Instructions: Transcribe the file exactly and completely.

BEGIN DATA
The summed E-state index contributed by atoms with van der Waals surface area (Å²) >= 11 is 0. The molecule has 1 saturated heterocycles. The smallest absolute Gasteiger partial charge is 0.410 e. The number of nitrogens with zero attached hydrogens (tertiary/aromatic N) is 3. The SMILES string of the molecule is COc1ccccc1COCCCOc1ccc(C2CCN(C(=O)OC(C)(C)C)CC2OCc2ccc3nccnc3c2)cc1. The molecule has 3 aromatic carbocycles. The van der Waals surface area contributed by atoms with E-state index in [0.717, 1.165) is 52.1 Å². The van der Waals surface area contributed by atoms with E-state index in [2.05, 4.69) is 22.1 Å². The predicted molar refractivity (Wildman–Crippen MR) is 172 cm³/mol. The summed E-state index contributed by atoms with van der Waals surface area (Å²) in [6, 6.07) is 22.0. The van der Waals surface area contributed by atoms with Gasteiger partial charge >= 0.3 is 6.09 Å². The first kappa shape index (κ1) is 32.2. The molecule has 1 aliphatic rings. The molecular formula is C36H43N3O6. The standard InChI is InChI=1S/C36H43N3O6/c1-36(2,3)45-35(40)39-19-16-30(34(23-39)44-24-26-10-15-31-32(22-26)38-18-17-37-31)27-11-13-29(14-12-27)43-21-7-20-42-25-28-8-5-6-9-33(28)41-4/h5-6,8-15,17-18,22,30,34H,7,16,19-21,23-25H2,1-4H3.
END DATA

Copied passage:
The summed E-state index contributed by atoms with van der Waals surface area (Å²) >= 11 is 0. The molecule has 1 saturated heterocycles. The smallest absolute Gasteiger partial charge is 0.410 e. The number of nitrogens with zero attached hydrogens (tertiary/aromatic N) is 3. The SMILES string of the molecule is COc1ccccc1COCCCOc1ccc(C2CCN(C(=O)OC(C)(C)C)CC2OCc2ccc3nccnc3c2)cc1. The molecule has 3 aromatic carbocycles. The van der Waals surface area contributed by atoms with E-state index in [0.717, 1.165) is 52.1 Å². The van der Waals surface area contributed by atoms with E-state index in [2.05, 4.69) is 22.1 Å². The predicted molar refractivity (Wildman–Crippen MR) is 172 cm³/mol. The summed E-state index contributed by atoms with van der Waals surface area (Å²) in [6, 6.07) is 22.0. The van der Waals surface area contributed by atoms with Gasteiger partial charge >= 0.3 is 6.09 Å². The first kappa shape index (κ1) is 32.2. The molecule has 1 aliphatic rings. The molecular formula is C36H43N3O6. The standard InChI is InChI=1S/C36H43N3O6/c1-36(2,3)45-35(40)39-19-16-30(34(23-39)44-24-26-10-15-31-32(22-26)38-18-17-37-31)27-11-13-29(14-12-27)43-21-7-20-42-25-28-8-5-6-9-33(28)41-4/h5-6,8-15,17-18,22,30,34H,7,16,19-21,23-25H2,1-4H3.